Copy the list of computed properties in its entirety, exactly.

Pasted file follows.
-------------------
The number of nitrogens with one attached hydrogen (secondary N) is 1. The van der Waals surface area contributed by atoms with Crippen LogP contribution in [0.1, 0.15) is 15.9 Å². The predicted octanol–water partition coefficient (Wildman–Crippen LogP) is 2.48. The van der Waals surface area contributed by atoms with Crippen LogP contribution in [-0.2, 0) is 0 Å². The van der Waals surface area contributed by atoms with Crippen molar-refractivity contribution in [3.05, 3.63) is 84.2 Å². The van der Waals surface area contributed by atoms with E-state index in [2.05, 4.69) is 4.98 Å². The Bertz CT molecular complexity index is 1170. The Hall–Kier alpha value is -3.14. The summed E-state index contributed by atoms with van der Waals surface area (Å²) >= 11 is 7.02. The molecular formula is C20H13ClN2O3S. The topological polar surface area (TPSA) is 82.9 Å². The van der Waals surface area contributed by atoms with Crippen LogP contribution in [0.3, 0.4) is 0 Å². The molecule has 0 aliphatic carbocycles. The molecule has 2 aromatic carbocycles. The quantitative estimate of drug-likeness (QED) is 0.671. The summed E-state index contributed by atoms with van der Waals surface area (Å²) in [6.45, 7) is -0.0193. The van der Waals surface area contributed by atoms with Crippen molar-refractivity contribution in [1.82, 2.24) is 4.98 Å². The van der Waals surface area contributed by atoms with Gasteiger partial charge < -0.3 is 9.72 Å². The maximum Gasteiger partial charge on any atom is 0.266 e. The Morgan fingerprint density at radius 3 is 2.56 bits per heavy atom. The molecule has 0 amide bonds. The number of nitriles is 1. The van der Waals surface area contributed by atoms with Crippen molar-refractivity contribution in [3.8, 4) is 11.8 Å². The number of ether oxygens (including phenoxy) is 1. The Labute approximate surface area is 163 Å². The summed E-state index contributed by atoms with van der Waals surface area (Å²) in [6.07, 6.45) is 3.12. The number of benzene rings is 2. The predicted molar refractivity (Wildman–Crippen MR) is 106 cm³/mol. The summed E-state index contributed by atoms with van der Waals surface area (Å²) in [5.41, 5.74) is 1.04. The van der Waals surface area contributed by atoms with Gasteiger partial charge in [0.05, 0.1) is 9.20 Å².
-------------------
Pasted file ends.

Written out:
The number of nitrogens with one attached hydrogen (secondary N) is 1. The van der Waals surface area contributed by atoms with Crippen LogP contribution in [0.1, 0.15) is 15.9 Å². The predicted octanol–water partition coefficient (Wildman–Crippen LogP) is 2.48. The van der Waals surface area contributed by atoms with Crippen LogP contribution in [-0.2, 0) is 0 Å². The van der Waals surface area contributed by atoms with Crippen molar-refractivity contribution in [3.05, 3.63) is 84.2 Å². The van der Waals surface area contributed by atoms with E-state index in [2.05, 4.69) is 4.98 Å². The Bertz CT molecular complexity index is 1170. The Hall–Kier alpha value is -3.14. The summed E-state index contributed by atoms with van der Waals surface area (Å²) >= 11 is 7.02. The molecular formula is C20H13ClN2O3S. The topological polar surface area (TPSA) is 82.9 Å². The van der Waals surface area contributed by atoms with Crippen LogP contribution in [0.3, 0.4) is 0 Å². The molecule has 0 aliphatic carbocycles. The molecule has 2 aromatic carbocycles. The quantitative estimate of drug-likeness (QED) is 0.671. The summed E-state index contributed by atoms with van der Waals surface area (Å²) in [6.45, 7) is -0.0193. The van der Waals surface area contributed by atoms with Crippen molar-refractivity contribution in [1.82, 2.24) is 4.98 Å². The van der Waals surface area contributed by atoms with Gasteiger partial charge < -0.3 is 9.72 Å². The maximum Gasteiger partial charge on any atom is 0.266 e. The Morgan fingerprint density at radius 3 is 2.56 bits per heavy atom. The molecule has 0 amide bonds. The number of nitriles is 1. The van der Waals surface area contributed by atoms with Crippen molar-refractivity contribution in [3.8, 4) is 11.8 Å². The number of ether oxygens (including phenoxy) is 1. The Labute approximate surface area is 163 Å². The summed E-state index contributed by atoms with van der Waals surface area (Å²) in [6.07, 6.45) is 3.12. The number of benzene rings is 2. The predicted molar refractivity (Wildman–Crippen MR) is 106 cm³/mol. The summed E-state index contributed by atoms with van der Waals surface area (Å²) in [5.41, 5.74) is 1.04. The van der Waals surface area contributed by atoms with Gasteiger partial charge in [0.05, 0.1) is 9.20 Å².